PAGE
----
Sweet Crude

What Is Sweet Crude?

Sweet crude refers to crude oil that is extracted that is found to contain very low amounts of sulfur. It is considered a valuable and efficient source of crude oil due to the fact that sulfur lowers the yield of various refined petroleum products such as gasoline, diesel fuel, and even plastics.

Sweet crude can be contrasted with the less desirable sour crude, which has a high level of sulfur content.

Key Takeaways

  • Sweet crude is a type of crude oil classified by its low sulfur content.
  • When combined with low density, sweet crude is a highly sought after type of oil which commands a high price, known as light sweet crude.
  • In North America, a popular example of sweet crude oil is the West Texas Intermediate (WTI) crude oil, which is actively traded on the New York Mercantile Exchange (NYMEX).

How Sweet Crude Works

Crude oil is composed primarily of carbon and hydrogen, which represent about 85% and 12% of its chemistry, respectively. The remaining elements consist of sulfur, oxygen, nitrogen, and helium. Depending on the composition of the trace elements, the process for refining crude oil can vary substantially in terms of the amount of residual byproduct—or “residuum”—left over after refining.

Oil is easiest to work with if its sulfur content is kept very low. To help produce an industry-standard definition of this high-quality oil, the NYMEX exchange has put forward a definition of crude sweet oil, stating that it must possess no more than 0.42% sulfur content.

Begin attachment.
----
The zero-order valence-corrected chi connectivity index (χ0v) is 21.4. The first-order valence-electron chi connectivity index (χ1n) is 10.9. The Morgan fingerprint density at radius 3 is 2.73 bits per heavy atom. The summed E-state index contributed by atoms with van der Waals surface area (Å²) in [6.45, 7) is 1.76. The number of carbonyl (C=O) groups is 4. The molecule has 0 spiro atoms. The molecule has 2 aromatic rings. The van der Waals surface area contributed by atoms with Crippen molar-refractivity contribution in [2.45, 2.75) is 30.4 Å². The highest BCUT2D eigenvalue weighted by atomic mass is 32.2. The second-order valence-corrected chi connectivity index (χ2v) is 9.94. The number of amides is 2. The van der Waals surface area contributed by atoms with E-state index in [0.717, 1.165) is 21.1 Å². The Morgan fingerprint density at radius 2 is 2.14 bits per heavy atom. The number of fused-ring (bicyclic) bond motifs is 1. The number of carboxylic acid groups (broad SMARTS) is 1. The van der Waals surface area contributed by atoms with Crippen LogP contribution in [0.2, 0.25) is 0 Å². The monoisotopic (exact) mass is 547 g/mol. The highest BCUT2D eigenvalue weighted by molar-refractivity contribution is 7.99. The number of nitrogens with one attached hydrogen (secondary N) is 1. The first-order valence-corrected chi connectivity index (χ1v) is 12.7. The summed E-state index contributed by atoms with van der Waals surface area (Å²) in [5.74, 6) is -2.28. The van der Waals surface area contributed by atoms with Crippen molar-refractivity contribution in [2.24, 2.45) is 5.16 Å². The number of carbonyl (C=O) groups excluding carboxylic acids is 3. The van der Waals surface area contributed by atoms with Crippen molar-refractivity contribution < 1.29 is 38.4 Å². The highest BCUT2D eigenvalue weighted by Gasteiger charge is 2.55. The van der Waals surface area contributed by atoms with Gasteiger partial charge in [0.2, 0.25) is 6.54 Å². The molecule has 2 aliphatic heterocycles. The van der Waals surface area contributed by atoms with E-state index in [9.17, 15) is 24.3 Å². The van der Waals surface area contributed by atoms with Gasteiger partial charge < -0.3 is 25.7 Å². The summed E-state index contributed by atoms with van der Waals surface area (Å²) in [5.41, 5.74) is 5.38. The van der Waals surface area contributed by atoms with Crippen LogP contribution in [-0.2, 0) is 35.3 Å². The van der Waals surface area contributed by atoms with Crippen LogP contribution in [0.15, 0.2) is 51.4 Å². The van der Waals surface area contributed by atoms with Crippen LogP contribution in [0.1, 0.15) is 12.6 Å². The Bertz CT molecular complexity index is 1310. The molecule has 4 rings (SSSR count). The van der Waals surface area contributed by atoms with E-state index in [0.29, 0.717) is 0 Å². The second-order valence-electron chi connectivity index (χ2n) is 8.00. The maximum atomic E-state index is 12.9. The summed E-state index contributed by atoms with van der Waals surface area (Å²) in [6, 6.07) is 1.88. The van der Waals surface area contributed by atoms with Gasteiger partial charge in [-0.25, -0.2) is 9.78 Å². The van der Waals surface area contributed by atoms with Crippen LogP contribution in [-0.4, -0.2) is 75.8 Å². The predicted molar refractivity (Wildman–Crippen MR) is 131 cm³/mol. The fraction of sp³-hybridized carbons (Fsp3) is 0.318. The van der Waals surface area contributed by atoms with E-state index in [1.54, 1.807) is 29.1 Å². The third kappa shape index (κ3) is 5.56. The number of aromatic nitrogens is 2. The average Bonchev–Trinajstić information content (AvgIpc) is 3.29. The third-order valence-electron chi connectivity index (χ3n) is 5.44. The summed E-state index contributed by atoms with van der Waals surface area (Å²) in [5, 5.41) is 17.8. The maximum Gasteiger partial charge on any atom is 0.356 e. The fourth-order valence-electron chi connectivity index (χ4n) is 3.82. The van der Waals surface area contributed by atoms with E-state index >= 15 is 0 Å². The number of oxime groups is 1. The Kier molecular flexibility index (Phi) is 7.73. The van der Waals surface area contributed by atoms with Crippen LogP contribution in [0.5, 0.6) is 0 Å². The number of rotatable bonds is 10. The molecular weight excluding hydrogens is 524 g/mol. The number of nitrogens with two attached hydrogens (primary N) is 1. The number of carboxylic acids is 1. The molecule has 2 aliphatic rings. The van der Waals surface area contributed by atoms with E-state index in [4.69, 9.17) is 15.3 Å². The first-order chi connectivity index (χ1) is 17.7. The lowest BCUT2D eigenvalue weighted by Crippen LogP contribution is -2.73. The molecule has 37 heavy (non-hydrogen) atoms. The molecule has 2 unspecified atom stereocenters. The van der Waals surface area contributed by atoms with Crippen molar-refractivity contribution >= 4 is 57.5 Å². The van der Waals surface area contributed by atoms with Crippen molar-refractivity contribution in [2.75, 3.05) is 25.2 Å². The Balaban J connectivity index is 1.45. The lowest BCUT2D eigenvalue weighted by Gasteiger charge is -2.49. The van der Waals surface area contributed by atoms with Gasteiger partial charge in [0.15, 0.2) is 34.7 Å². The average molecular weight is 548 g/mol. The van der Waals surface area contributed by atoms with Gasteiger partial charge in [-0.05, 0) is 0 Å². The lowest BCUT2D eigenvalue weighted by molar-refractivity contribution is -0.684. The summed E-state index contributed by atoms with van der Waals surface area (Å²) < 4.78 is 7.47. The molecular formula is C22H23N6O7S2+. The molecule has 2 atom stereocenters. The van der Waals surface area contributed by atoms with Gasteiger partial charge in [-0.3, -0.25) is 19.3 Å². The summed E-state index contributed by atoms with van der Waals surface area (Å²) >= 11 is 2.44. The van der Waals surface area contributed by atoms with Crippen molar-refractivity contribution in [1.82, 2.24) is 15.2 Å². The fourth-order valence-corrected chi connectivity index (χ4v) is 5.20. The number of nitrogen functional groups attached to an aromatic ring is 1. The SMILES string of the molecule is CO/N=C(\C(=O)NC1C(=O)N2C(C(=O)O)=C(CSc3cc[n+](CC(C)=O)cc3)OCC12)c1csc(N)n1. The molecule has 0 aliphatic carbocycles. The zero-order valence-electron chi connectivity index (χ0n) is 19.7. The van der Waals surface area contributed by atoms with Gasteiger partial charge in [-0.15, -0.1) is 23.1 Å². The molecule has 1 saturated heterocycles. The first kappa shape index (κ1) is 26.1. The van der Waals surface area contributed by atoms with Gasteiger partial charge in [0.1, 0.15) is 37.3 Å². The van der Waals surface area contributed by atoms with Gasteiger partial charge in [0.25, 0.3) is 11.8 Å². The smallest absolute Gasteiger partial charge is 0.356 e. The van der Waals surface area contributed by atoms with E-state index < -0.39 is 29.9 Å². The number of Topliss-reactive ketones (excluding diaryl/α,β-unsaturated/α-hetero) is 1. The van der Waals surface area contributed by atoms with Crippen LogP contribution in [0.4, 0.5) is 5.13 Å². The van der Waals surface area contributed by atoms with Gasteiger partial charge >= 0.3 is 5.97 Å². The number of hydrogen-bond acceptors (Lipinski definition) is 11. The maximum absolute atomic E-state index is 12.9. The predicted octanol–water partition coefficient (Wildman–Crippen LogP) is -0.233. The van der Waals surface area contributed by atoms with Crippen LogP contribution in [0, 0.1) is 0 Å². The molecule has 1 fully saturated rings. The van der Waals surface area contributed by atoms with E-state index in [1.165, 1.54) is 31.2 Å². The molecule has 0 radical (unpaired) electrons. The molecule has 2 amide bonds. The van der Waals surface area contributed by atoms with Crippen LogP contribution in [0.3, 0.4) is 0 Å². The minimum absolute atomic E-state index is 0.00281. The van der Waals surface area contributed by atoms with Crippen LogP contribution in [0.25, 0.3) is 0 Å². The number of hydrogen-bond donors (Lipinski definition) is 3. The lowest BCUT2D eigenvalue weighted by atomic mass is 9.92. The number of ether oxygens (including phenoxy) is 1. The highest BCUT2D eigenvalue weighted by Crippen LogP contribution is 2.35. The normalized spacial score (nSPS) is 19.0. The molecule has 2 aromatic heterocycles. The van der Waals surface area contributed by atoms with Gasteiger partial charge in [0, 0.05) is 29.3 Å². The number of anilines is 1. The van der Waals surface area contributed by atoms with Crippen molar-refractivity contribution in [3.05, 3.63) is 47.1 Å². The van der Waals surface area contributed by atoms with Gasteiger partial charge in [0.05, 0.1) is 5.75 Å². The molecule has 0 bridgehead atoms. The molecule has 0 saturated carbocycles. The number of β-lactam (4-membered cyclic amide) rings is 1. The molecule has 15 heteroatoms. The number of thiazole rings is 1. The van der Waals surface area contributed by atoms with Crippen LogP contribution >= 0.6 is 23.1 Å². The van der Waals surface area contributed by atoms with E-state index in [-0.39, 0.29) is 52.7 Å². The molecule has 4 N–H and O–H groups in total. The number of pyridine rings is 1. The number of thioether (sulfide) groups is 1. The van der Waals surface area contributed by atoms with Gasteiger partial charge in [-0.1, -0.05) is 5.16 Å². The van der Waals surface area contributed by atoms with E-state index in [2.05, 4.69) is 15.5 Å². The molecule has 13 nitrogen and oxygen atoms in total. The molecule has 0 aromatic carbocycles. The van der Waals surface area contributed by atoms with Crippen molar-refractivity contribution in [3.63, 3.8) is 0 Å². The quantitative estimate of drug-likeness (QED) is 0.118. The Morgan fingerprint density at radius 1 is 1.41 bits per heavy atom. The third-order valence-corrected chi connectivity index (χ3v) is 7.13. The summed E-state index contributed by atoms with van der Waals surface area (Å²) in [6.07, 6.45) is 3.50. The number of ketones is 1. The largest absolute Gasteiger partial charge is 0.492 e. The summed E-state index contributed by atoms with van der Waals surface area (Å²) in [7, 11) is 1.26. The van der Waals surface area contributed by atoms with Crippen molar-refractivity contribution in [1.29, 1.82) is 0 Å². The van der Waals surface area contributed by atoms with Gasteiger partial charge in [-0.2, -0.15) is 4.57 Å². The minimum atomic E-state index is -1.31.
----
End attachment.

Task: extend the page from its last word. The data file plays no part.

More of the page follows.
Although today precise techniques are available to assess the sulfur content of a sample of oil, past generations of oil prospectors would deduce a sample’s sulfur content by literally tasting it themselves. If the sample tasted vaguely sweet and had a pleasant smell, that meant it was low in sulfur. A sour taste with the smell of rotten eggs indicated a high sulfur content. It is through this old testing method that the terms "sweet crude" and "sour crude" came to be.

Other Considerations

In addition to controlling sulfur content, the quality of crude oil is also affected by its density. According to the density standards set out by the American Petroleum Institute (API), crude oil can also be identified as “light” or “heavy” depending on its density relative to water. For example, crude oil with a density equal to that of water is defined as having an “API Gravity” of 10.

The API’s density scale is inverted, meaning that oil with an API Gravity greater than 10 will float on water and be called “light crude.” Conversely, oil with an API Gravity below 10 will sink in water and be known as “heavy crude.” Although not all light crude is sweet, most heavy crude is sour because it typically contains large amounts of sulfur as well as metals such as nickel. Low-density (or “light”) oil is desirable because it is easier to refine, distill, and transport.

Real-World Example of Sweet Crude

Combining these elements together, we can see that the most desirable type of crude oil is light sweet crude. This is because it is highly efficient, leaving minimal residue in its refinement process while also being easy to distill and transport due to its low density.

Perhaps the most famous example of light sweet crude oil is known as West Texas Intermediate, or WTI crude oil, which is both lighter and sweeter than other major types of oil, such as Brent crude oil and Dubai crude oil. Its popularity in North America is due in part to the fact that it is produced and refined in North America, while also being actively traded on commodity futures markets such as the NYMEX.

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